Having the right attitude to go head-to-head with an alpha dog in the same garage is the key to not getting annihilated. So far Ricciardo seems to have that right temperament to go along with his on-track prowess.

If he can continue this push, Vettel will be in the unusual position of needing to respond.

Perhaps then we can see another side of Vettel. He needed comebacks to win the 2010 and 2012 championships, but he hasn’t been in a position where he’s had to come back within his own team.

He may need to now after Bahrain. Because through three Grands Prix, Daniel Ricciardo at Red Bull is no number two driver. He is a clear 1A.

Sean Rayhall’s season of variety rolls on with Thunderhill drive in Radical SR3

Photo: Darkhorse Autosport
Photo: Darkhorse Autosport
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I guess at a certain point, it’s good to lose count of how many types of machinery a driver has driven in a calendar year?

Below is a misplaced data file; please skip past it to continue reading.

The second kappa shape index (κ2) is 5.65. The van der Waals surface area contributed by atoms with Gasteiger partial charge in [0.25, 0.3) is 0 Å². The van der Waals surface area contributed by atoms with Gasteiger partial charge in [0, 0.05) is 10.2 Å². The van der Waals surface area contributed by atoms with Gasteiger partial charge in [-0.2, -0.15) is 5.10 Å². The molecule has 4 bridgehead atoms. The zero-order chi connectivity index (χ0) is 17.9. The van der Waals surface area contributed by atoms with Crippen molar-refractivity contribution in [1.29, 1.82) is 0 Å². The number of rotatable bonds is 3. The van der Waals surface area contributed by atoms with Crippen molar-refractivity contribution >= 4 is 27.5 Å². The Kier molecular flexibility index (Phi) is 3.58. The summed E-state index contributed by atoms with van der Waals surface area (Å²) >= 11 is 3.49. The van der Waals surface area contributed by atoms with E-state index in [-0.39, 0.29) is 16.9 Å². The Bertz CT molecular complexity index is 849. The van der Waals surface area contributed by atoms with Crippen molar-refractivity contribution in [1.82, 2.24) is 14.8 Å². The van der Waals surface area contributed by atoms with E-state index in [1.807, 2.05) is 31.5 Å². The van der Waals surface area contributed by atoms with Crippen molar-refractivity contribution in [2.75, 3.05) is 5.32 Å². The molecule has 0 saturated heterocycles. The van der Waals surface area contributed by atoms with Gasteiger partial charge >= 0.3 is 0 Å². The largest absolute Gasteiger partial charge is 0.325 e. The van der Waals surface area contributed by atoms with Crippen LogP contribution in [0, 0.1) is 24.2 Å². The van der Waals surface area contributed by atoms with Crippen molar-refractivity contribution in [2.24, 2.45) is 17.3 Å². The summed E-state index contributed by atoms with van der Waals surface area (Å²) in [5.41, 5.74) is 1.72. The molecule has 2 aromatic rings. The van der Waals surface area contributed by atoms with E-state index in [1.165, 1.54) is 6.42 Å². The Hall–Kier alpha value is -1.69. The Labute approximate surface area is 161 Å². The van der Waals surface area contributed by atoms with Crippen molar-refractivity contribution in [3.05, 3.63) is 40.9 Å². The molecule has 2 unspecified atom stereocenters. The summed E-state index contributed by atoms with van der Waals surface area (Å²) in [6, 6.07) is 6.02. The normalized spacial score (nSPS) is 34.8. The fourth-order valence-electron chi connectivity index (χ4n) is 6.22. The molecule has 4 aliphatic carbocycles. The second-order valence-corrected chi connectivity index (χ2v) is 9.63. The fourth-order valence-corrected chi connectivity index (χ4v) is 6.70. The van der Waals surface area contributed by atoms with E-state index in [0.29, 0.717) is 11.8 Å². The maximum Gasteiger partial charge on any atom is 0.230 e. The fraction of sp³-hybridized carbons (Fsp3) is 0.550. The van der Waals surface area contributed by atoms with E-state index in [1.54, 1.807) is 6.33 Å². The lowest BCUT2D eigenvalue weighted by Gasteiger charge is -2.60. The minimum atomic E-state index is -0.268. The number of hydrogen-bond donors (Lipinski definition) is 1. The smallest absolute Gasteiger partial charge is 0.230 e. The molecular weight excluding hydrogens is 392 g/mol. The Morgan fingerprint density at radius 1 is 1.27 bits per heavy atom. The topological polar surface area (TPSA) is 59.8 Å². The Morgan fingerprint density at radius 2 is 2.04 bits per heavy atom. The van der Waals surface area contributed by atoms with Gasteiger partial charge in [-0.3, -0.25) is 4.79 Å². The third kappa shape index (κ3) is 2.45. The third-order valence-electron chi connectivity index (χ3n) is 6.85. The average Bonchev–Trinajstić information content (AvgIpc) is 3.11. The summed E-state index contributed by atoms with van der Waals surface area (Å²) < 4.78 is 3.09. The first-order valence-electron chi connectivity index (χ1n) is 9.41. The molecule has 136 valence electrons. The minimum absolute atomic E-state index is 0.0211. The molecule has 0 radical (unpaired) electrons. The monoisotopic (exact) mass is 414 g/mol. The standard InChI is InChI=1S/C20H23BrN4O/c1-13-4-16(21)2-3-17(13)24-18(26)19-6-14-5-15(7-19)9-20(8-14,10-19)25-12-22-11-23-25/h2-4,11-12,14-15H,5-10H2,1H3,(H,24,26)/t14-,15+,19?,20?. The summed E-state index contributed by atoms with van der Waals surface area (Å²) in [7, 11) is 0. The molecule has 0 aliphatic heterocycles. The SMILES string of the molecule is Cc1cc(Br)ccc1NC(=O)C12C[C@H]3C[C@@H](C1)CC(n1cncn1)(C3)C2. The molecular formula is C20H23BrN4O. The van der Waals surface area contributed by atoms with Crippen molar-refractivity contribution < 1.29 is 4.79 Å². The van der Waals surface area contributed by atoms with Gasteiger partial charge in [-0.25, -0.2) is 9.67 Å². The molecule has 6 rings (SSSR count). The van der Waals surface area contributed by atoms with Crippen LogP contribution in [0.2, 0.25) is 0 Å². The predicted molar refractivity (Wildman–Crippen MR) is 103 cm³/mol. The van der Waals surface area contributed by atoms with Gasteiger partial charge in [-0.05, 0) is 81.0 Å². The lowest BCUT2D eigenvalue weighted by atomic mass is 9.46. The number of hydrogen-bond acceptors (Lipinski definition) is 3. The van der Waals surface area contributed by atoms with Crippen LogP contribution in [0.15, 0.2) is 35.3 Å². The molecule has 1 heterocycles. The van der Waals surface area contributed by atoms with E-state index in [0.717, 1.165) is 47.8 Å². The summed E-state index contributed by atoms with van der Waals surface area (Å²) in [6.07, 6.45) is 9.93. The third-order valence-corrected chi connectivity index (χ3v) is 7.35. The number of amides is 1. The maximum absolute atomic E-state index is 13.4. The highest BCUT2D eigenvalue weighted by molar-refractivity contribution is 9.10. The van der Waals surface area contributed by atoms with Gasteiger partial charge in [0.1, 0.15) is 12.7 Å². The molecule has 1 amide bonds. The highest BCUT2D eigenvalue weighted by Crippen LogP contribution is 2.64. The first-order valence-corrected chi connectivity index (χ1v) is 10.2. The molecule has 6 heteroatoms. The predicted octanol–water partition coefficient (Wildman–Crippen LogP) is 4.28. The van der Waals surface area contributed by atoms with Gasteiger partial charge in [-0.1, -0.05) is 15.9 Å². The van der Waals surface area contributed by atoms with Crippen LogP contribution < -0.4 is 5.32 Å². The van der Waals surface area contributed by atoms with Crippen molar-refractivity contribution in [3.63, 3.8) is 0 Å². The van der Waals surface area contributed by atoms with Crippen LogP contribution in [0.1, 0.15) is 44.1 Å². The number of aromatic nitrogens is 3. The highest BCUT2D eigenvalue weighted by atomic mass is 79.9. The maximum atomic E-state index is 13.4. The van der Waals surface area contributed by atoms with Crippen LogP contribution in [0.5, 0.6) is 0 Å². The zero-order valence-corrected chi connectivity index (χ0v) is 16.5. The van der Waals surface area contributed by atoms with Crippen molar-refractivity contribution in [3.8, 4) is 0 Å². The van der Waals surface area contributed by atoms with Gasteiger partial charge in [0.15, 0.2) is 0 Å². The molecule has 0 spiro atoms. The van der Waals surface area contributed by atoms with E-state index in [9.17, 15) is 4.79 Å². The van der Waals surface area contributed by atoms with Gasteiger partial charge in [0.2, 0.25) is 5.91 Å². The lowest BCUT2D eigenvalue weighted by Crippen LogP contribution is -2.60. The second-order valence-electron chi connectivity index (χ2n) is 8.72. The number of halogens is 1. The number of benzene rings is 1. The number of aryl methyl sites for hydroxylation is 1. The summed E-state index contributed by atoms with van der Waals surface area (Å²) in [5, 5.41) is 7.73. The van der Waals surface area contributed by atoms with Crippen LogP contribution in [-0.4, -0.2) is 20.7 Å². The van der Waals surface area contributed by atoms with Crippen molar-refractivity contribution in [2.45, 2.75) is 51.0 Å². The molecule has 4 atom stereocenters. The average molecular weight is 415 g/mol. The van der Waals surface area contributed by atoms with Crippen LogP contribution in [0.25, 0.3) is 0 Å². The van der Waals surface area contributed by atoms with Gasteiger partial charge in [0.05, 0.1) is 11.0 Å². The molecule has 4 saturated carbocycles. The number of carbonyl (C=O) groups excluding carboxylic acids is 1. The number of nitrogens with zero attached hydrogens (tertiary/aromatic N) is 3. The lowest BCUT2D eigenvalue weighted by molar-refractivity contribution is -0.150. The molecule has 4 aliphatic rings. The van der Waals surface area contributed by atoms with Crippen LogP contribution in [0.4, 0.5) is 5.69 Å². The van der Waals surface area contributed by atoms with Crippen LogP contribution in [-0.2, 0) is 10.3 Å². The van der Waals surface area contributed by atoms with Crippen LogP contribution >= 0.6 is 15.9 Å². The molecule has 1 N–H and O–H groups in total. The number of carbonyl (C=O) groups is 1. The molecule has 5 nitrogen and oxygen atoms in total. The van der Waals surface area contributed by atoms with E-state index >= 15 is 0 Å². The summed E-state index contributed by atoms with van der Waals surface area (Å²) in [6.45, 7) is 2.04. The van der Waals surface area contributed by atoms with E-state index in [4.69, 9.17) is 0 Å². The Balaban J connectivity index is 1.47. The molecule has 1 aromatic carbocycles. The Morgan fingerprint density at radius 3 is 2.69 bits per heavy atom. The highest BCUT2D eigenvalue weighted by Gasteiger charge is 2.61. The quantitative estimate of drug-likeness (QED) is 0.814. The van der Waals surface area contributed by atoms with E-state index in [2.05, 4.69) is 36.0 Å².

Anyway, Sean Rayhall can add a Radical SR3 sports prototype to his diverse year of driving. Just off the top of my head, he’s driven a partial season in Indy Lights, where he won twice, he drove a few races in IMSA in the Prototype Challenge class, he tested an IndyCar with Chip Ganassi Racing at Sonoma, he tested the radical DeltaWing prototype last month at Daytona, and he’s had other GT and stock car machinery he’s been in.

In other words, give the 20-year-old Georgian four wheels and he’ll find a way to wheel it… quickly.

Rayhall joins John Falb, Todd Slusher and Jeff Shafer in the No. 67 ONE Motorsports Radical for this weekend’s 25 Hours of Thunderhill at the 2.86-mile, 15-turn road course. Rayhall finished on the podium in this race last year.

“I am delighted to take on the challenge of the 25 Hours of Thunderhill again this year with ONE Motorsports!” he said. “I think they will provide one of the best cars on the grid as usual, and I’m sure my teammates and I will keep it flat the entire time! Hopefully, we follow up last year’s podium with a win! That is always the target.